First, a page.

Leaders of the two companies have been in marathon negotiating sessions for most of this week. Reps for Time Warner and AT&T have not responded to requests for comment.
The formal announcement of the deal could come as early as Saturday evening. The boards of both companies are expected to vote on the transaction later Saturday, the Journal reported. As predicted by Wall Street observers on Friday, the cash-and-stock deal values Time Warner at a price between $105 and $110 a share, per the Journal.
The deal marks a transformational play by AT&T chairman-CEO Randall Stephenson, one that will leave the telco giant with a debt load of nearly $200 billion. It comes barely a year after AT&T absorbed the DirecTV satellite service in a $48 billion acquisition.
For Time Warner, the union with AT&T comes 16 years after the company’s fortunes were badly damaged in the ill-timed merger with AOL at the apex of the first wave of dot-com mania, and some 26 years after the merger of Time Inc. and Warner Bros. set the template for the modern diversified and vertically integrated media conglomerate.
But TW chairman-CEO Jeffrey Bewkes has spent his eight-year tenure at the top paring down the company to three core units — HBO, Warner Bros. and Turner — squarely focused on film and TV content. The Time Warner Cable and AOL units were spun off in 2009, followed in 2014 by the Time Inc. publishing division. That streamlining process made the company more easily acquired by another sizable industry player and also made it easier for TW to command a premium for its blue-chip assets.
The AT&T deal is expected to wind up paying a TW shareholders a premium of about 30% over the stock’s recent trading price. After Bloomberg News reported the first word of the AT&T-Time Warner talks on Thursday afternoon, TW shares spiked more than 10%, closing Friday at $89.48.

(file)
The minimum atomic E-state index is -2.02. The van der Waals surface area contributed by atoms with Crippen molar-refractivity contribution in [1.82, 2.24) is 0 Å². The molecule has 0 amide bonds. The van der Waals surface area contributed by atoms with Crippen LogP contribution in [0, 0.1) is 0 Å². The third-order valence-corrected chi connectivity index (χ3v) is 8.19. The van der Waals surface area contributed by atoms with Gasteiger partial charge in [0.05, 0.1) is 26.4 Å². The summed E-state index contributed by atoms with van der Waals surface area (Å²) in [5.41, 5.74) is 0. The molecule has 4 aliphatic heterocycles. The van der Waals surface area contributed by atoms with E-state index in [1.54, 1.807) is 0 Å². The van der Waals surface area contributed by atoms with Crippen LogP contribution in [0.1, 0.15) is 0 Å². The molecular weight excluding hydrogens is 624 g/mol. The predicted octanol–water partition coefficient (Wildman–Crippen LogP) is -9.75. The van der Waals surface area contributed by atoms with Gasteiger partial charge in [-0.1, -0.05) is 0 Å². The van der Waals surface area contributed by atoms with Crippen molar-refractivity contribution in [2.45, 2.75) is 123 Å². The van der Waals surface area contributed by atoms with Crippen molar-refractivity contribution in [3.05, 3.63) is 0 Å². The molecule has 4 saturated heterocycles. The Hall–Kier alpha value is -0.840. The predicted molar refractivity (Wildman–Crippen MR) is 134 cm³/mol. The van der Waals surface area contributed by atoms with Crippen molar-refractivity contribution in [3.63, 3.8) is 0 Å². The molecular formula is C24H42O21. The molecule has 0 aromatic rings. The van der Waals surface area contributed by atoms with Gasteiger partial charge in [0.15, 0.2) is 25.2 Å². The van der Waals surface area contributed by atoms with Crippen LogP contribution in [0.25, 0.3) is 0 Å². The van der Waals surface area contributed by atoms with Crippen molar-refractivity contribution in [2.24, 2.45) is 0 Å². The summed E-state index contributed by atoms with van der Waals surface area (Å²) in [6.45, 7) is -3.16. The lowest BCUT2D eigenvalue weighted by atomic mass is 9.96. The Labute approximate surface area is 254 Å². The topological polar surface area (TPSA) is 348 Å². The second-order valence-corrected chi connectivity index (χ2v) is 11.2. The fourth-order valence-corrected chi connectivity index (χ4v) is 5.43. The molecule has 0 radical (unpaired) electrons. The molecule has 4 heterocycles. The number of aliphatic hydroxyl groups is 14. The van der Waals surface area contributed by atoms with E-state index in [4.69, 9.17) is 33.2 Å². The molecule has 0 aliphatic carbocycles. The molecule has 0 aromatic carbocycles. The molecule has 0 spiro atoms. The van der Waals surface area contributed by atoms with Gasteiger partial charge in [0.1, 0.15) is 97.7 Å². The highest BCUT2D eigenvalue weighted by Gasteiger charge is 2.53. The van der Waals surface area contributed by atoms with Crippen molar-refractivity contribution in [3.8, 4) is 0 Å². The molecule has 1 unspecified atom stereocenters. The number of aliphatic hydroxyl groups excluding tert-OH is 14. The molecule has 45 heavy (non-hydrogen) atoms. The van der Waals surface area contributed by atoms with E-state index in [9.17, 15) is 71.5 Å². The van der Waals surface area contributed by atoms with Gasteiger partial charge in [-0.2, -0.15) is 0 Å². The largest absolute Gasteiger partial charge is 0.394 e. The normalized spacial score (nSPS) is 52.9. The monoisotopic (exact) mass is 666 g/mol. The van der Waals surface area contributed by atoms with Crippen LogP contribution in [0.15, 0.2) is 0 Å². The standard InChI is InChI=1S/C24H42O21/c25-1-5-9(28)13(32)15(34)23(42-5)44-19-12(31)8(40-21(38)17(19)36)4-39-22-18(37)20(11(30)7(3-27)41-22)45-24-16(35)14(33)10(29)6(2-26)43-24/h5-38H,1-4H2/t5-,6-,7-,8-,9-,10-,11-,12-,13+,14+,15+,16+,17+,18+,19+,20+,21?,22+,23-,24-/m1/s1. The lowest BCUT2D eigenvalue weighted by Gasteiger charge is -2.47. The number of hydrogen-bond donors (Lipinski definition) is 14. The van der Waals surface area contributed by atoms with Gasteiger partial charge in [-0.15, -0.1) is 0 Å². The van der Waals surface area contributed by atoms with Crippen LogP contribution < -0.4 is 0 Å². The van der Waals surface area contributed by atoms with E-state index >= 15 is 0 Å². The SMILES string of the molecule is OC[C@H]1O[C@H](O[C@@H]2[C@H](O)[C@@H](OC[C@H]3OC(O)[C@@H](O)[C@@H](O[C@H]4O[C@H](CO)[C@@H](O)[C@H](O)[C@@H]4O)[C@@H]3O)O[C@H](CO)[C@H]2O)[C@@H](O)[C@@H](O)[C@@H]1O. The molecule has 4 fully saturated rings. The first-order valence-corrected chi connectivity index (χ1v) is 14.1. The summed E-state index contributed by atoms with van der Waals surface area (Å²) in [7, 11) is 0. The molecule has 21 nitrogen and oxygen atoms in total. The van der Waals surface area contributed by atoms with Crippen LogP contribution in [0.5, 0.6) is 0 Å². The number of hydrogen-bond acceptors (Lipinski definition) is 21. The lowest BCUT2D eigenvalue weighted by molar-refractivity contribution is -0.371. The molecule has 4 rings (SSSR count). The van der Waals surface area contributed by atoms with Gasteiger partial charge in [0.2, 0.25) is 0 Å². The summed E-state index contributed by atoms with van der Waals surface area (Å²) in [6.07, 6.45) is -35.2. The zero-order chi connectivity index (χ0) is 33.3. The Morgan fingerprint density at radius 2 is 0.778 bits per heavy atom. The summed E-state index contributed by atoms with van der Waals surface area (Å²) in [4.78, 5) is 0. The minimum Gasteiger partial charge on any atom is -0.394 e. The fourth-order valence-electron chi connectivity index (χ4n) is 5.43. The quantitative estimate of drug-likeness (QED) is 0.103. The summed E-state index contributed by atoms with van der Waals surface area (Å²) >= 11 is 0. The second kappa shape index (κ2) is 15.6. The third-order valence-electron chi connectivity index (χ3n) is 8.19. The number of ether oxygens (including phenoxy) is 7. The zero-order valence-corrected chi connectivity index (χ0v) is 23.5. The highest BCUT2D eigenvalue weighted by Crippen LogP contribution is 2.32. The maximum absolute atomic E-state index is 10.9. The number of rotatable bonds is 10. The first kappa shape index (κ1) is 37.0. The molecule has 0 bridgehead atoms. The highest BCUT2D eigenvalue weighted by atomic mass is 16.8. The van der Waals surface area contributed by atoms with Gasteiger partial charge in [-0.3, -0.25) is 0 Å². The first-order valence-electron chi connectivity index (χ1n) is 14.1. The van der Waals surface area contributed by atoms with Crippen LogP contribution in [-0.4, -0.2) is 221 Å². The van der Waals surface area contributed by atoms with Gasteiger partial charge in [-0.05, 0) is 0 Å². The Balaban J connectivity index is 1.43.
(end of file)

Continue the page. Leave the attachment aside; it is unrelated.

AT&T’s pursuit of Time Warner was hurried along by the rumblings in the marketplace that Apple was ready to approach Time Warner with a rich offer. Apple is known to have flirted with a Time Warner deal in the not-so-distant past.
AT&T aims to enhance its DirecTV business, high-speed Internet and wireless offerings by bringing Time Warner’s top-tier content — from HBO and the Turner cable networks to Warner Bros.’ vast film and TV operations — into the fold. Because AT&T owns the industry’s largest MVPD in DirecTV and is a player in Internet access, the deal will face an arduous regulatory review process in an uncertain political environment for media mega-mergers.
On Saturday, even before the formal announcement, Republican presidential nominee Donald Trump said he would block the AT&T-Time Warner deal if he is elected president.
In a sign of how hotly a contested subject the deal will be, the American Cable Association trade group representing smaller operators was quick to raise concerns about the market power that a combined AT&T-Time Warner would wield.
“As the FCC has found in past mergers, combining valuable content with pay-TV distribution causes harm to consumers and competition in the pay-TV market,” the ACA said in a statement issued today. “If an AT&T/Time Warner deal is forged as reported, the vertical integration of the merged company must be an issue that regulators closely examine.”